Hi, just a reminder that you're receiving this email because you have expressed an interest in Autism Research Institute. Don't forget to add [email protected] to your address book so we'll be sure to land in your inbox!
You may unsubscribe if you no longer wish to receive our emails.
Please click "Display Images / This email " to view the images and links in this e-mail. To view all future communications from us with images and links intact, please click "Show Images/Always from this Sender" to permanently add [email protected] e-mail to your "Contacts" address book.
November 2013 


In This Issue
Missed a Webinar? Not too late - watch replays now
Archives: Munchausen Syndrome Debunked
Join Our Mailing List
Free webinar Nov. 6th  
'Ask the Nutritionist' - with Liz Lipski, PhD

Have questions you'd like to ask a nutritionist? Struggling to navigate diets and GI symptoms for yourself or your loved one on the autism spectrum? Join us next Wednesday for your chance to pose questions for free in real time.
Available for shipment worldwide
Nutritional Supplement Use for Autistic Spectrum Disorder
Our Price: $25.00
About the author: Dr. Jon Pangborn, a biochemist and  certified clinical nutritionist (and a longtime friend of ARI), has written a book describing supplements that might be useful for people with ASD--and he has graciously donated proceeds from the book to ARI.
Visit ARI's Online Learning Hub
Last summer we launched an exciting new educational gateway - our webinar hub - offering free live and archived learning events. The interface includes continuing education options for professionals, and represents our first steps toward our commitment to help more families and serve our community better by focusing on providing online education. 
See Archives & Full Webinar Schedule

We are grateful to our friends at the Johnson Center for Child Health & Development for their partnership on many of these presentations.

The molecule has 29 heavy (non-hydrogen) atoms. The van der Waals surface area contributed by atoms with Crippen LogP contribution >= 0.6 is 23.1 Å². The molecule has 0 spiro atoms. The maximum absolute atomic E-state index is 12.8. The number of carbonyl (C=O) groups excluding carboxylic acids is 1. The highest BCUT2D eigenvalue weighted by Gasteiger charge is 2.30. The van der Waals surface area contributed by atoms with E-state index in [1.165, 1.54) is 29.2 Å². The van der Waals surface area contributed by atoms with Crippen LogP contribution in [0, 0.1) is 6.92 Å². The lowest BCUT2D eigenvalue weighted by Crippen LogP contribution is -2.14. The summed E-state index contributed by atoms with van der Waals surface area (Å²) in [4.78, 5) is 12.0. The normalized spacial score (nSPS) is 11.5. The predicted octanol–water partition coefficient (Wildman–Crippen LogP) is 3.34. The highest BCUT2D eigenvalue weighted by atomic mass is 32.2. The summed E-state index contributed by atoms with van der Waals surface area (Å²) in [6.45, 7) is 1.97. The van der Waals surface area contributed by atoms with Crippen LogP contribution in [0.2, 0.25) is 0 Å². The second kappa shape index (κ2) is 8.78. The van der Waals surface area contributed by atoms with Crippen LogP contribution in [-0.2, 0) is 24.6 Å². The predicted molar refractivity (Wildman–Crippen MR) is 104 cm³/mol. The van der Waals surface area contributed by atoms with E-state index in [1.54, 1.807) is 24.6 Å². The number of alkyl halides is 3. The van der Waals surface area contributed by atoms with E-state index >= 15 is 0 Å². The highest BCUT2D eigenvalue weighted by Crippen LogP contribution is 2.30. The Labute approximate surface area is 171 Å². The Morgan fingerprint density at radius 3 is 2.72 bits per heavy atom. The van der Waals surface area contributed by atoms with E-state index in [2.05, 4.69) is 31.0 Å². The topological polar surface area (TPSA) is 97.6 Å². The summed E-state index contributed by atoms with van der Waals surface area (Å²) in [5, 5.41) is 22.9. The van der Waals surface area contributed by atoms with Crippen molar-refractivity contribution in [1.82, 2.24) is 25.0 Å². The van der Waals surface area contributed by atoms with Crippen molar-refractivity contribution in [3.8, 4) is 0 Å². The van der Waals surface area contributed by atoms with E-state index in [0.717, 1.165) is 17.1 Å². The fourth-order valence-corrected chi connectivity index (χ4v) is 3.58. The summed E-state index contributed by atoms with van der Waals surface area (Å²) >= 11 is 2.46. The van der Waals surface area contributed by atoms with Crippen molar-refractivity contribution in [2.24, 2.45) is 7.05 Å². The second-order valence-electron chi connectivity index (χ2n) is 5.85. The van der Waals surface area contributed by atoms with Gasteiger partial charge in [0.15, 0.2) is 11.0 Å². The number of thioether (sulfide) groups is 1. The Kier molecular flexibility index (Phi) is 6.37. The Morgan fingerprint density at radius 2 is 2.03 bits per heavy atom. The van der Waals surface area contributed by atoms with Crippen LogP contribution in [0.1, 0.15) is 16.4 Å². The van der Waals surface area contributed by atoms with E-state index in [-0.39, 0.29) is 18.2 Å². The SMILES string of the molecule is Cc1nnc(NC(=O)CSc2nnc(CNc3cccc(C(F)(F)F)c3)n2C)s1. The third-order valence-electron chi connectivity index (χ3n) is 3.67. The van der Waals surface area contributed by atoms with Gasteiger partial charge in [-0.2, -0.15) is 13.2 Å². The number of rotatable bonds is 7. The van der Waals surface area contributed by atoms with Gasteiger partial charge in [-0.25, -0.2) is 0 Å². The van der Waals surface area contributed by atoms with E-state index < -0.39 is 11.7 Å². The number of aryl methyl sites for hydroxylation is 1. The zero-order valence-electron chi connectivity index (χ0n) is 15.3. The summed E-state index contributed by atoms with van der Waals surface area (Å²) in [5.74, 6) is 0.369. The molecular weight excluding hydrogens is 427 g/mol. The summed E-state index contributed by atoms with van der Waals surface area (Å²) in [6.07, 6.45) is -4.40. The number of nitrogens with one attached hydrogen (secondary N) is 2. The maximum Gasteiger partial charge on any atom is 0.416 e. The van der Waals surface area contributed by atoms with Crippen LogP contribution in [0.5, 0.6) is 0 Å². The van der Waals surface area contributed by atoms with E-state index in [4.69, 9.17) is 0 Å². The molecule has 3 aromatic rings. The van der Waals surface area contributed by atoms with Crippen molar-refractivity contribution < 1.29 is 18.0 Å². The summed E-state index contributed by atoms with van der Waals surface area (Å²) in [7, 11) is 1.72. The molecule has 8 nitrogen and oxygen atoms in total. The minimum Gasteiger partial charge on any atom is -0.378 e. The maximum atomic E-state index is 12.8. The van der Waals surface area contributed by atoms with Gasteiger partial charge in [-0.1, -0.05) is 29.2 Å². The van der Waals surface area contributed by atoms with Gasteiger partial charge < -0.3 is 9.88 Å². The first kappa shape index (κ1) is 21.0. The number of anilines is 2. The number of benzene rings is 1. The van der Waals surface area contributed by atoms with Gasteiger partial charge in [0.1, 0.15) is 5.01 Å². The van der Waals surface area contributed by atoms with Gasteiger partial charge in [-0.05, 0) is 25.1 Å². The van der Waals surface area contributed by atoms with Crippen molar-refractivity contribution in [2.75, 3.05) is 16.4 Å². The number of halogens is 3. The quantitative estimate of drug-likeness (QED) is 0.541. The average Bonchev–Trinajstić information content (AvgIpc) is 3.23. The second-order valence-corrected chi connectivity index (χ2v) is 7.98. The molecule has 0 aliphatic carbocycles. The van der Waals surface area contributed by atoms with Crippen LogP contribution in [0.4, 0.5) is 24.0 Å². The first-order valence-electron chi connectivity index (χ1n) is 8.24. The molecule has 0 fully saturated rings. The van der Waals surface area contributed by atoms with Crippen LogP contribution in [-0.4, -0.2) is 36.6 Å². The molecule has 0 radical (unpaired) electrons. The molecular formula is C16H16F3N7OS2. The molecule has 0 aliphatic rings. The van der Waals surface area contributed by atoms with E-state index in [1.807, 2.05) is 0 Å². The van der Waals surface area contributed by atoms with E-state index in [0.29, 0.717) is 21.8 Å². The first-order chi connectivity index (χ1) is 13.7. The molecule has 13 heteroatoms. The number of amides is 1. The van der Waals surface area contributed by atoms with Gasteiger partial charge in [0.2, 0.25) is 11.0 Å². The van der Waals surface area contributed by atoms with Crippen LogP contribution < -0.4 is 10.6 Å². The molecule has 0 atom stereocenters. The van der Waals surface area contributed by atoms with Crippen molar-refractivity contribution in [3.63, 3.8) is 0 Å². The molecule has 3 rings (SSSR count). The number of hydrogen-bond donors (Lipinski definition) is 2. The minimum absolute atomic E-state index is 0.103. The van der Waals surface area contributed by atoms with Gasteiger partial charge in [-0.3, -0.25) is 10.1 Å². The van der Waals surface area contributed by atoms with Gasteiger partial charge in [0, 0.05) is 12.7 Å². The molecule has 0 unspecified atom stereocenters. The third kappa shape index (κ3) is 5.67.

Keep up with the latest research in print & online 
A cornerstone of our mission at ARI is to stay abreast of the latest scientific research. Keep up-to-date with these two publications: 

Autism Research Review International
The latest findings are gleaned from a computer search of the 25,000 scientific and medical articles published every week.  A one-year subscription is $20 (U.S. funds; $24 outside the U.S.). Each issue is sent via first class mail.
View Archives & Subscribe

Clinical Research in ASD
In collaboration with the Schafer Autism Report, the Autism Research Institute  publishes a free quarterly e-newsletter titled 'Clinical Research in Autism.' It provides online links to up-to-date clinical research related to patient care, and is for pediatricians, nurses and obstetricians.
Read Past Issues & Sign Up
puzzle pieces
Order a Free Kit Now to Support Research That Makes a Difference 

Launch your Puzzle Piece campaign today to promote autism awareness in your community & support ARI.  It's so easy: we send you a free kit with everything you need - you simply pass it around the office, take it to local stores, or sell pieces at meetings and events.
Learn More 

From the Director

This is a particularly busy time of the year for ARI, as we are uploading various language translations of the Autism Treatment Evaluation Checklist (ATEC) to www.autism.com. We've also been continuing our
webinars, planning a think tank in Boston next month, organizing a new website on employment, finishing up the next issue of our hardcopy science newsletter, and much more.   

Finally, we proudly announce the launch of an exciting new survey investigating autism subtypes. We need as much data as possible and encourage you to participate. Participants who complete the entire online survey form during the month of November will automatically be entered in a contest to win an Apple iPad.

To learn more and assist with this very important investigation to help  research that makes a difference, see the article below. 

Stephen Edelson, Ph.D.

Executive Director, Autism Research Institute 

Parents & Caregivers Urged to Complete Updated ARI E-2 Survey to Identify Autism Subtypes   


Who: Chief Investigator Steve M. Edelson, Ph.D., Executive Director, Autism Research Institute.